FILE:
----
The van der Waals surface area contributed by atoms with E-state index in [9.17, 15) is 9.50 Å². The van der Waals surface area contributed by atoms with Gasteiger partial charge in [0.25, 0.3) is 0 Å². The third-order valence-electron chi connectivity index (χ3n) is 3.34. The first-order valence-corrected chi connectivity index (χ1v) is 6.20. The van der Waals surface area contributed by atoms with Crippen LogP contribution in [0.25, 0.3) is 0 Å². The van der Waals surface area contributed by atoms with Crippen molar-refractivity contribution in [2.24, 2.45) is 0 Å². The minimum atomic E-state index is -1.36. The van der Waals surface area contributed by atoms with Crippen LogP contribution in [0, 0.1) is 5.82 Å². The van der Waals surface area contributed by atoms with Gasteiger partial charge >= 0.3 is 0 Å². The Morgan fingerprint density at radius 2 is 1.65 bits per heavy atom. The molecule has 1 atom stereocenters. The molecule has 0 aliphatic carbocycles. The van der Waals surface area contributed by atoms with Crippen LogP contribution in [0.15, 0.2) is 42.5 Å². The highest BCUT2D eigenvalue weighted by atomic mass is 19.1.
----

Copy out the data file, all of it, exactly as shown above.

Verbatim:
The van der Waals surface area contributed by atoms with E-state index in [9.17, 15) is 9.50 Å². The van der Waals surface area contributed by atoms with Gasteiger partial charge in [0.25, 0.3) is 0 Å². The third-order valence-electron chi connectivity index (χ3n) is 3.34. The first-order valence-corrected chi connectivity index (χ1v) is 6.20. The van der Waals surface area contributed by atoms with Crippen LogP contribution in [0.25, 0.3) is 0 Å². The van der Waals surface area contributed by atoms with Crippen molar-refractivity contribution in [2.24, 2.45) is 0 Å². The minimum atomic E-state index is -1.36. The van der Waals surface area contributed by atoms with Crippen LogP contribution in [0, 0.1) is 5.82 Å². The van der Waals surface area contributed by atoms with Gasteiger partial charge >= 0.3 is 0 Å². The Morgan fingerprint density at radius 2 is 1.65 bits per heavy atom. The molecule has 1 atom stereocenters. The molecule has 0 aliphatic carbocycles. The van der Waals surface area contributed by atoms with Crippen LogP contribution in [0.15, 0.2) is 42.5 Å². The highest BCUT2D eigenvalue weighted by atomic mass is 19.1.